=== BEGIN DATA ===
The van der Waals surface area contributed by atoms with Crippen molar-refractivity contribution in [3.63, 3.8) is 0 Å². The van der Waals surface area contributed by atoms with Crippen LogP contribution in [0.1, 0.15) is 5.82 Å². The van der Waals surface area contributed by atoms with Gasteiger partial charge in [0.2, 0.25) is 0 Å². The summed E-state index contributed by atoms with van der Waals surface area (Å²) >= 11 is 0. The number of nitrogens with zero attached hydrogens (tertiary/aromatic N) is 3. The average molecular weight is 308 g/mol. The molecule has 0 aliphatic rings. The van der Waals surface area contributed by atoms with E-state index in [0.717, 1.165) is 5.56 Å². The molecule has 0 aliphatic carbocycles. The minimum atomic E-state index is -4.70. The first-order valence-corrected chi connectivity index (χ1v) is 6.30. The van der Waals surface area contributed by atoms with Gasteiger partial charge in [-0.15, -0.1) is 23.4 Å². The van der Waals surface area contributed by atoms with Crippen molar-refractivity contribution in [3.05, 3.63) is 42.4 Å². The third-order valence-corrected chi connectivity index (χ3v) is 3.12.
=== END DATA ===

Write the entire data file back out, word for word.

The van der Waals surface area contributed by atoms with Crippen molar-refractivity contribution in [3.63, 3.8) is 0 Å². The van der Waals surface area contributed by atoms with Crippen LogP contribution in [0.1, 0.15) is 5.82 Å². The van der Waals surface area contributed by atoms with Gasteiger partial charge in [0.2, 0.25) is 0 Å². The summed E-state index contributed by atoms with van der Waals surface area (Å²) >= 11 is 0. The number of nitrogens with zero attached hydrogens (tertiary/aromatic N) is 3. The average molecular weight is 308 g/mol. The molecule has 0 aliphatic rings. The van der Waals surface area contributed by atoms with E-state index in [0.717, 1.165) is 5.56 Å². The molecule has 0 aliphatic carbocycles. The minimum atomic E-state index is -4.70. The first-order valence-corrected chi connectivity index (χ1v) is 6.30. The van der Waals surface area contributed by atoms with Gasteiger partial charge in [-0.15, -0.1) is 23.4 Å². The van der Waals surface area contributed by atoms with Crippen molar-refractivity contribution in [3.05, 3.63) is 42.4 Å². The third-order valence-corrected chi connectivity index (χ3v) is 3.12.